Even Tchibo’s “Gut Gemacht” (which means “Made Well” and also “Well Done”), would qualify as it narrowly missed the thumbs up cut-off - compared to Vaude who also got two red flags, Tchibo just has two yellow areas more in terms of a commitment to slowing the flow and living wages for workers; otherwise the ratings are identical with those of Vaude.
As for the others, the most striking difference is that they all rely on recycled PE from PET bottle waste as a “sustainable” material for their labels. As Greenpeace explains, this is problematic because it means using a waste product from another industry while avoiding the larger issue in one’s own industry, which is effective and large-scale textile-to-textile recycling.
Another problematic area is the slowing the flow commitment and initiatives - apart from Vaude and Coop, no other brand got a thumbs up; Tchibo, Benetton, C&A, Decathlon and H&M made it into the yellow area while Calzedonia, G-Star, Mango, Peek & Cloppenburg, Primark, Tesco and Zara are in the red.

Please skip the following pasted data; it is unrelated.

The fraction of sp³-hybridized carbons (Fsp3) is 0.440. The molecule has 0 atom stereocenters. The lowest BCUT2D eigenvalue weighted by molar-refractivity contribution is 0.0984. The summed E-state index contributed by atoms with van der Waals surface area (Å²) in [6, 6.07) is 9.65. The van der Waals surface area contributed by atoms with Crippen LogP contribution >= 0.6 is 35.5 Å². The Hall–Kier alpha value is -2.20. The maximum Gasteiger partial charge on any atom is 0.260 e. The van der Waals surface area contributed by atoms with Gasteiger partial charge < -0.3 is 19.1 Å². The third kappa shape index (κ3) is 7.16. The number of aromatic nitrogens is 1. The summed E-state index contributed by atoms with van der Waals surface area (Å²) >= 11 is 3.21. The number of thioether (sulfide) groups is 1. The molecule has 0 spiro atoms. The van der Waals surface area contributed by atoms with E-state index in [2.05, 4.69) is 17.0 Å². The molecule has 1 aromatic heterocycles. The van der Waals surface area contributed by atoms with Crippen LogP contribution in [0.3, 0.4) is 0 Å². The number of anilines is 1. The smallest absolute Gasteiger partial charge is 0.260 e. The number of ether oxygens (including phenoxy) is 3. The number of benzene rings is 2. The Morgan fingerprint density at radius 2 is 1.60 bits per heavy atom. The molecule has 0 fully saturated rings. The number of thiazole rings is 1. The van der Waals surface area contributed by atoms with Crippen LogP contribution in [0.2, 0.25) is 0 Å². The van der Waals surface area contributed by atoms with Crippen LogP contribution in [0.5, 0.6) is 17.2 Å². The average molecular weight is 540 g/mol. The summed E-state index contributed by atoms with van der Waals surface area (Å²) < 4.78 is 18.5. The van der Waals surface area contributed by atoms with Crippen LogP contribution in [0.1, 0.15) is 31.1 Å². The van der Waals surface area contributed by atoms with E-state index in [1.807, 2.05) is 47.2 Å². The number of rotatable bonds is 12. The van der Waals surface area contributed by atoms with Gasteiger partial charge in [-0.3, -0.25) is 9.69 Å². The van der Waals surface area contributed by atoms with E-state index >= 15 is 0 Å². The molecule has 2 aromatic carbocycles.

Supply chain traceability on the product label and/or the webshop is another area of concern where even the best are in the yellow range (plus Calzedonia and H&M); all others scored a thumbs down.
Areas of hope
Last but not least, there were some areas that stood out for good improvement (compared to a few years ago for example): the most promising being the best practice chemicals list for supply chain (MRSL), no doubt spurred on by the Detox and other initiatives. Only non-members Calzedonia and Peek & Cloppenburg scored a thumbs down; all others received a thumbs up.
The publication of Detox wastewater data also looks promising with again only non-members Calzedonia, Decathlon and Peek & Cloppenburg scoring a thumbs down, all others a thumbs up except for Coop with a neutral thumb.